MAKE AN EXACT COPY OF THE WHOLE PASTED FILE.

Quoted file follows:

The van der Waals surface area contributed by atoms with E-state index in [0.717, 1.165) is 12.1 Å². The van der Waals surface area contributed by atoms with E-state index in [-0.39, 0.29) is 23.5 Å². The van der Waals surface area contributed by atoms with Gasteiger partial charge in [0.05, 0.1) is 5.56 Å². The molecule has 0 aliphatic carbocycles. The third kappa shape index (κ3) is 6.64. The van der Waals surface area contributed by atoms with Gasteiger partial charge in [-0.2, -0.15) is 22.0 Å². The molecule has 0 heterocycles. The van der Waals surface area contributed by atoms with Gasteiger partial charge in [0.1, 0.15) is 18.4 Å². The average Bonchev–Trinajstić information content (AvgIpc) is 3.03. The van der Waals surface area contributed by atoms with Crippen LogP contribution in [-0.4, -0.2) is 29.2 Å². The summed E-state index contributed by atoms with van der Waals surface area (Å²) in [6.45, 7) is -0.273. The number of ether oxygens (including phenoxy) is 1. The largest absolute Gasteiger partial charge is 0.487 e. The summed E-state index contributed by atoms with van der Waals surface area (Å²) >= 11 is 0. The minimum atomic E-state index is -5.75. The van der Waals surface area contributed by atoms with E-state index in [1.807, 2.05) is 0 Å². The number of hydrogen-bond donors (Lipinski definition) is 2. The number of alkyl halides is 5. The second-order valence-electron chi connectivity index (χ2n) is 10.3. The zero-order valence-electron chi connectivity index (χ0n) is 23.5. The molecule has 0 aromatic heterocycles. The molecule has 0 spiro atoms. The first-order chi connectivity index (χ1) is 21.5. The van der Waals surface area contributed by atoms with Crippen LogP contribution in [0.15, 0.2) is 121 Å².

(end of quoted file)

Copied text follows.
The van der Waals surface area contributed by atoms with E-state index in [0.717, 1.165) is 12.1 Å². The van der Waals surface area contributed by atoms with E-state index in [-0.39, 0.29) is 23.5 Å². The van der Waals surface area contributed by atoms with Gasteiger partial charge in [0.05, 0.1) is 5.56 Å². The molecule has 0 aliphatic carbocycles. The third kappa shape index (κ3) is 6.64. The van der Waals surface area contributed by atoms with Gasteiger partial charge in [-0.2, -0.15) is 22.0 Å². The molecule has 0 heterocycles. The van der Waals surface area contributed by atoms with Gasteiger partial charge in [0.1, 0.15) is 18.4 Å². The average Bonchev–Trinajstić information content (AvgIpc) is 3.03. The van der Waals surface area contributed by atoms with Crippen LogP contribution in [-0.4, -0.2) is 29.2 Å². The summed E-state index contributed by atoms with van der Waals surface area (Å²) in [6.45, 7) is -0.273. The number of ether oxygens (including phenoxy) is 1. The largest absolute Gasteiger partial charge is 0.487 e. The summed E-state index contributed by atoms with van der Waals surface area (Å²) >= 11 is 0. The minimum atomic E-state index is -5.75. The van der Waals surface area contributed by atoms with E-state index in [1.807, 2.05) is 0 Å². The number of hydrogen-bond donors (Lipinski definition) is 2. The number of alkyl halides is 5. The second-order valence-electron chi connectivity index (χ2n) is 10.3. The zero-order valence-electron chi connectivity index (χ0n) is 23.5. The molecule has 0 aromatic heterocycles. The molecule has 0 spiro atoms. The first-order chi connectivity index (χ1) is 21.5. The van der Waals surface area contributed by atoms with Crippen LogP contribution in [0.15, 0.2) is 121 Å².